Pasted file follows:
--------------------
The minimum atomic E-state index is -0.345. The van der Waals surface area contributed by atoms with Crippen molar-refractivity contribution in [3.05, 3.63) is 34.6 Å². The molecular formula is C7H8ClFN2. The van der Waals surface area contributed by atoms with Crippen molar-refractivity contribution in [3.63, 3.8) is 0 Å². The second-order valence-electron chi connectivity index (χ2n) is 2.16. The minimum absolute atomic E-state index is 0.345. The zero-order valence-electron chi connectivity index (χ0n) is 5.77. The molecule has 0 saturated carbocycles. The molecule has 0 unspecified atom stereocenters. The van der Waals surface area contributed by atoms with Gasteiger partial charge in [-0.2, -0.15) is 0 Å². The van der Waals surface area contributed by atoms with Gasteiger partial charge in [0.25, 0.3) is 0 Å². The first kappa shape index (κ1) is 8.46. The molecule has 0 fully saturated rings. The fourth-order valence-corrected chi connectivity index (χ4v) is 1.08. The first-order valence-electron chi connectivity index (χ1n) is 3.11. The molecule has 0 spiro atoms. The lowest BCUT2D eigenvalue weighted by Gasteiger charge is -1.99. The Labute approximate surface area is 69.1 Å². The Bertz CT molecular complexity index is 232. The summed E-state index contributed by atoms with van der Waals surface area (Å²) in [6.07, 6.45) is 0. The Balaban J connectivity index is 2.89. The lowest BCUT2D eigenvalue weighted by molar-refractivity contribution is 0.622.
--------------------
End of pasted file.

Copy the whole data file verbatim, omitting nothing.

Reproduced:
The minimum atomic E-state index is -0.345. The van der Waals surface area contributed by atoms with Crippen molar-refractivity contribution in [3.05, 3.63) is 34.6 Å². The molecular formula is C7H8ClFN2. The van der Waals surface area contributed by atoms with Crippen molar-refractivity contribution in [3.63, 3.8) is 0 Å². The second-order valence-electron chi connectivity index (χ2n) is 2.16. The minimum absolute atomic E-state index is 0.345. The zero-order valence-electron chi connectivity index (χ0n) is 5.77. The molecule has 0 saturated carbocycles. The molecule has 0 unspecified atom stereocenters. The van der Waals surface area contributed by atoms with Gasteiger partial charge in [-0.2, -0.15) is 0 Å². The van der Waals surface area contributed by atoms with Gasteiger partial charge in [0.25, 0.3) is 0 Å². The first kappa shape index (κ1) is 8.46. The molecule has 0 fully saturated rings. The fourth-order valence-corrected chi connectivity index (χ4v) is 1.08. The first-order valence-electron chi connectivity index (χ1n) is 3.11. The molecule has 0 spiro atoms. The lowest BCUT2D eigenvalue weighted by Gasteiger charge is -1.99. The Labute approximate surface area is 69.1 Å². The Bertz CT molecular complexity index is 232. The summed E-state index contributed by atoms with van der Waals surface area (Å²) in [6.07, 6.45) is 0. The Balaban J connectivity index is 2.89. The lowest BCUT2D eigenvalue weighted by molar-refractivity contribution is 0.622.